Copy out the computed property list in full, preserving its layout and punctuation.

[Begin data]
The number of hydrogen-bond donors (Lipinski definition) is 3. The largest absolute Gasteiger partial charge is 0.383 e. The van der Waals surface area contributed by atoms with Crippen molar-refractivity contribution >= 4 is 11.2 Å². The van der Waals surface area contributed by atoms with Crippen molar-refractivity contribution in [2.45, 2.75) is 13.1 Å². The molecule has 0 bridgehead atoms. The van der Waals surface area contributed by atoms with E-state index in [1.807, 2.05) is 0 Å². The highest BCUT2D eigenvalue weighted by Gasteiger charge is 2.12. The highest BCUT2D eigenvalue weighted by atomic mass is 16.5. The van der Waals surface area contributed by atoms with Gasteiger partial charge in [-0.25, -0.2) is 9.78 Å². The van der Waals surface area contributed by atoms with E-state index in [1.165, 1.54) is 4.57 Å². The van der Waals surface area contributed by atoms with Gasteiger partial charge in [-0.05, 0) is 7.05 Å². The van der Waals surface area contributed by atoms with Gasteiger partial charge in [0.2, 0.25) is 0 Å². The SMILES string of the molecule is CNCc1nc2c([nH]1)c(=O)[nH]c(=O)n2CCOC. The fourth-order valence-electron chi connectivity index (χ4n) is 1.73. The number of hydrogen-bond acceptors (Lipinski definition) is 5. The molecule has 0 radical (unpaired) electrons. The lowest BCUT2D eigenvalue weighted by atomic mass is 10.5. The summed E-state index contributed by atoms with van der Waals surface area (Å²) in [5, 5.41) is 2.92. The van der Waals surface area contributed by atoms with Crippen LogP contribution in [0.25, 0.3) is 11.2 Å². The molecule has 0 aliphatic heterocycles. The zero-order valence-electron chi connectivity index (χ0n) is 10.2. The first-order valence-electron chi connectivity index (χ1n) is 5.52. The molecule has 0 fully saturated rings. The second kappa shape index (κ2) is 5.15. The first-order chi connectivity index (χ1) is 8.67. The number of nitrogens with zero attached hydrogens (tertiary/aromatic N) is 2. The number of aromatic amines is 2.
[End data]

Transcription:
The number of hydrogen-bond donors (Lipinski definition) is 3. The largest absolute Gasteiger partial charge is 0.383 e. The van der Waals surface area contributed by atoms with Crippen molar-refractivity contribution >= 4 is 11.2 Å². The van der Waals surface area contributed by atoms with Crippen molar-refractivity contribution in [2.45, 2.75) is 13.1 Å². The molecule has 0 bridgehead atoms. The van der Waals surface area contributed by atoms with E-state index in [1.807, 2.05) is 0 Å². The highest BCUT2D eigenvalue weighted by Gasteiger charge is 2.12. The highest BCUT2D eigenvalue weighted by atomic mass is 16.5. The van der Waals surface area contributed by atoms with Gasteiger partial charge in [-0.25, -0.2) is 9.78 Å². The van der Waals surface area contributed by atoms with E-state index in [1.165, 1.54) is 4.57 Å². The van der Waals surface area contributed by atoms with Gasteiger partial charge in [-0.05, 0) is 7.05 Å². The van der Waals surface area contributed by atoms with Gasteiger partial charge in [0.2, 0.25) is 0 Å². The SMILES string of the molecule is CNCc1nc2c([nH]1)c(=O)[nH]c(=O)n2CCOC. The fourth-order valence-electron chi connectivity index (χ4n) is 1.73. The number of hydrogen-bond acceptors (Lipinski definition) is 5. The molecule has 0 radical (unpaired) electrons. The lowest BCUT2D eigenvalue weighted by atomic mass is 10.5. The summed E-state index contributed by atoms with van der Waals surface area (Å²) in [5, 5.41) is 2.92. The van der Waals surface area contributed by atoms with Crippen LogP contribution in [0.25, 0.3) is 11.2 Å². The molecule has 0 aliphatic heterocycles. The zero-order valence-electron chi connectivity index (χ0n) is 10.2. The first-order valence-electron chi connectivity index (χ1n) is 5.52. The molecule has 0 fully saturated rings. The second kappa shape index (κ2) is 5.15. The first-order chi connectivity index (χ1) is 8.67. The number of nitrogens with zero attached hydrogens (tertiary/aromatic N) is 2. The number of aromatic amines is 2.